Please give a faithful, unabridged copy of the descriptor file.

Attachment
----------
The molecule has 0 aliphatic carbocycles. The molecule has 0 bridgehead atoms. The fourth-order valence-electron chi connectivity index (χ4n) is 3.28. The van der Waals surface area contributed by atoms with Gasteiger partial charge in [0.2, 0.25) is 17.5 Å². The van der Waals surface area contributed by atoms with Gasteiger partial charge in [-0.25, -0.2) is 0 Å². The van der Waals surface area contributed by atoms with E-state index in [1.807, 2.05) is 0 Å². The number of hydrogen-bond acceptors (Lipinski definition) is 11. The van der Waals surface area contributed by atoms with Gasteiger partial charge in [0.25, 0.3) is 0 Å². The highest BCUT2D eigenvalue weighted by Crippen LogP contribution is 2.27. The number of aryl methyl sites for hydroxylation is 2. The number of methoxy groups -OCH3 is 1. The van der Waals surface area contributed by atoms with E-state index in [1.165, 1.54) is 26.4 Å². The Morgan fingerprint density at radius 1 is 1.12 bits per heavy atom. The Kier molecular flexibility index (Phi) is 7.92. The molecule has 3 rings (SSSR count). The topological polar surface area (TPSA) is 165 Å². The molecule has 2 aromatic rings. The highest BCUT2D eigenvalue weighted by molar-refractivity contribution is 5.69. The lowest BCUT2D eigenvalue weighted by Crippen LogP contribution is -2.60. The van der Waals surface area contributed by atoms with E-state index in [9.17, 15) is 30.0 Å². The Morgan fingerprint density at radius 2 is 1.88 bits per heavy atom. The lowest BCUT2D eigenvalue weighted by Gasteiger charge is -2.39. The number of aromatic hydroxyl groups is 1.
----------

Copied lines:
The molecule has 0 aliphatic carbocycles. The molecule has 0 bridgehead atoms. The fourth-order valence-electron chi connectivity index (χ4n) is 3.28. The van der Waals surface area contributed by atoms with Gasteiger partial charge in [0.2, 0.25) is 17.5 Å². The van der Waals surface area contributed by atoms with Gasteiger partial charge in [-0.25, -0.2) is 0 Å². The van der Waals surface area contributed by atoms with E-state index in [1.807, 2.05) is 0 Å². The number of hydrogen-bond acceptors (Lipinski definition) is 11. The van der Waals surface area contributed by atoms with Gasteiger partial charge in [0.25, 0.3) is 0 Å². The highest BCUT2D eigenvalue weighted by Crippen LogP contribution is 2.27. The number of aryl methyl sites for hydroxylation is 2. The number of methoxy groups -OCH3 is 1. The van der Waals surface area contributed by atoms with E-state index in [1.165, 1.54) is 26.4 Å². The Morgan fingerprint density at radius 1 is 1.12 bits per heavy atom. The Kier molecular flexibility index (Phi) is 7.92. The molecule has 3 rings (SSSR count). The topological polar surface area (TPSA) is 165 Å². The molecule has 2 aromatic rings. The highest BCUT2D eigenvalue weighted by molar-refractivity contribution is 5.69. The lowest BCUT2D eigenvalue weighted by Crippen LogP contribution is -2.60. The van der Waals surface area contributed by atoms with E-state index in [9.17, 15) is 30.0 Å². The Morgan fingerprint density at radius 2 is 1.88 bits per heavy atom. The lowest BCUT2D eigenvalue weighted by Gasteiger charge is -2.39. The number of aromatic hydroxyl groups is 1.